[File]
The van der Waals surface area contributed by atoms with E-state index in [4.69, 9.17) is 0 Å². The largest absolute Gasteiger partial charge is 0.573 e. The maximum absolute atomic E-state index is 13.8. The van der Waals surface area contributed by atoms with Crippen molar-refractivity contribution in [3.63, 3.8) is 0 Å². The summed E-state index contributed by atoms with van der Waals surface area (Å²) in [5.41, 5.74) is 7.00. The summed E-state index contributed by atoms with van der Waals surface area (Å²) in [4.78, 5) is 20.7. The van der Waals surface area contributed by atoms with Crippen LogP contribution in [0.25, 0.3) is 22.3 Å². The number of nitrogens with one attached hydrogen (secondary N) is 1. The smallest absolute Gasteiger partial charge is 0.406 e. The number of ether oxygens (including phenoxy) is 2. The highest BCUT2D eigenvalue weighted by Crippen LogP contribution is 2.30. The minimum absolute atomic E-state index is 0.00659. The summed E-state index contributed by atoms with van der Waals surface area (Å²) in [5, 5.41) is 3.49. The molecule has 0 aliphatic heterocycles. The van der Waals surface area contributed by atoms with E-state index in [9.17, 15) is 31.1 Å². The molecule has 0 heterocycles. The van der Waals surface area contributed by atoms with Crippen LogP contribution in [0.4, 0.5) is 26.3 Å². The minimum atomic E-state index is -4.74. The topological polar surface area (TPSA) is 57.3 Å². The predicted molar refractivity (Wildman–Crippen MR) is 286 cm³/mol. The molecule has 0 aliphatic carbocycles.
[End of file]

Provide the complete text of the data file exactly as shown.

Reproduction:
The van der Waals surface area contributed by atoms with E-state index in [4.69, 9.17) is 0 Å². The largest absolute Gasteiger partial charge is 0.573 e. The maximum absolute atomic E-state index is 13.8. The van der Waals surface area contributed by atoms with Crippen molar-refractivity contribution in [3.63, 3.8) is 0 Å². The summed E-state index contributed by atoms with van der Waals surface area (Å²) in [5.41, 5.74) is 7.00. The summed E-state index contributed by atoms with van der Waals surface area (Å²) in [4.78, 5) is 20.7. The van der Waals surface area contributed by atoms with Crippen LogP contribution in [0.25, 0.3) is 22.3 Å². The number of nitrogens with one attached hydrogen (secondary N) is 1. The smallest absolute Gasteiger partial charge is 0.406 e. The number of ether oxygens (including phenoxy) is 2. The highest BCUT2D eigenvalue weighted by Crippen LogP contribution is 2.30. The minimum absolute atomic E-state index is 0.00659. The summed E-state index contributed by atoms with van der Waals surface area (Å²) in [5, 5.41) is 3.49. The molecule has 0 aliphatic heterocycles. The van der Waals surface area contributed by atoms with E-state index in [9.17, 15) is 31.1 Å². The molecule has 0 heterocycles. The van der Waals surface area contributed by atoms with Crippen LogP contribution in [0.4, 0.5) is 26.3 Å². The minimum atomic E-state index is -4.74. The topological polar surface area (TPSA) is 57.3 Å². The predicted molar refractivity (Wildman–Crippen MR) is 286 cm³/mol. The molecule has 0 aliphatic carbocycles.